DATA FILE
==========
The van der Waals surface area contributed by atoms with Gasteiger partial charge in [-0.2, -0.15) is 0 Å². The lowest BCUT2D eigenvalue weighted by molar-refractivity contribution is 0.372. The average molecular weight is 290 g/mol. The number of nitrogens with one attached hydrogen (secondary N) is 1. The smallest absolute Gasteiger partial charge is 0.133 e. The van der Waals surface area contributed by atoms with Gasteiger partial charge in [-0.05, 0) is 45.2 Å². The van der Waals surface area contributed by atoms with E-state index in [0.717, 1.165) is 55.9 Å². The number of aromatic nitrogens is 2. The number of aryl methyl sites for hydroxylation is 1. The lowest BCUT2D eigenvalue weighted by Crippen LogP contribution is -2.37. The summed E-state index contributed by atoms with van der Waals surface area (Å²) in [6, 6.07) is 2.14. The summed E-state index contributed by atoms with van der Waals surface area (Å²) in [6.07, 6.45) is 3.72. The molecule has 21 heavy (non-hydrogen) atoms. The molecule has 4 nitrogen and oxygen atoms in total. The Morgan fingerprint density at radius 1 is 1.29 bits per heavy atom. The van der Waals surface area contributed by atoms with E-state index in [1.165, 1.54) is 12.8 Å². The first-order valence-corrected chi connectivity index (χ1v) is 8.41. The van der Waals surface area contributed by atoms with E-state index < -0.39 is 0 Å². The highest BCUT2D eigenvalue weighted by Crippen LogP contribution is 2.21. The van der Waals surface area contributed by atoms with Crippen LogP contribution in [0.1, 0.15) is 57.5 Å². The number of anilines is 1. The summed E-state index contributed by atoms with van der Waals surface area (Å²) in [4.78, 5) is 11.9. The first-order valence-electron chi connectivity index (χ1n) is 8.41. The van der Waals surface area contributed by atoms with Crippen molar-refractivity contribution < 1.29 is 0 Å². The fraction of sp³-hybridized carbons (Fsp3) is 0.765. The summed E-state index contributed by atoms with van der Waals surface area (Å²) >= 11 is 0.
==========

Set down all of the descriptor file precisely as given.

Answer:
The van der Waals surface area contributed by atoms with Gasteiger partial charge in [-0.2, -0.15) is 0 Å². The lowest BCUT2D eigenvalue weighted by molar-refractivity contribution is 0.372. The average molecular weight is 290 g/mol. The number of nitrogens with one attached hydrogen (secondary N) is 1. The smallest absolute Gasteiger partial charge is 0.133 e. The van der Waals surface area contributed by atoms with Gasteiger partial charge in [-0.05, 0) is 45.2 Å². The van der Waals surface area contributed by atoms with E-state index in [0.717, 1.165) is 55.9 Å². The number of aromatic nitrogens is 2. The number of aryl methyl sites for hydroxylation is 1. The lowest BCUT2D eigenvalue weighted by Crippen LogP contribution is -2.37. The summed E-state index contributed by atoms with van der Waals surface area (Å²) in [6, 6.07) is 2.14. The summed E-state index contributed by atoms with van der Waals surface area (Å²) in [6.07, 6.45) is 3.72. The molecule has 21 heavy (non-hydrogen) atoms. The molecule has 4 nitrogen and oxygen atoms in total. The Morgan fingerprint density at radius 1 is 1.29 bits per heavy atom. The van der Waals surface area contributed by atoms with E-state index in [1.165, 1.54) is 12.8 Å². The first-order valence-corrected chi connectivity index (χ1v) is 8.41. The van der Waals surface area contributed by atoms with E-state index < -0.39 is 0 Å². The highest BCUT2D eigenvalue weighted by Crippen LogP contribution is 2.21. The van der Waals surface area contributed by atoms with Crippen LogP contribution in [0.1, 0.15) is 57.5 Å². The number of anilines is 1. The summed E-state index contributed by atoms with van der Waals surface area (Å²) in [4.78, 5) is 11.9. The first-order valence-electron chi connectivity index (χ1n) is 8.41. The van der Waals surface area contributed by atoms with Crippen molar-refractivity contribution < 1.29 is 0 Å². The fraction of sp³-hybridized carbons (Fsp3) is 0.765. The summed E-state index contributed by atoms with van der Waals surface area (Å²) >= 11 is 0.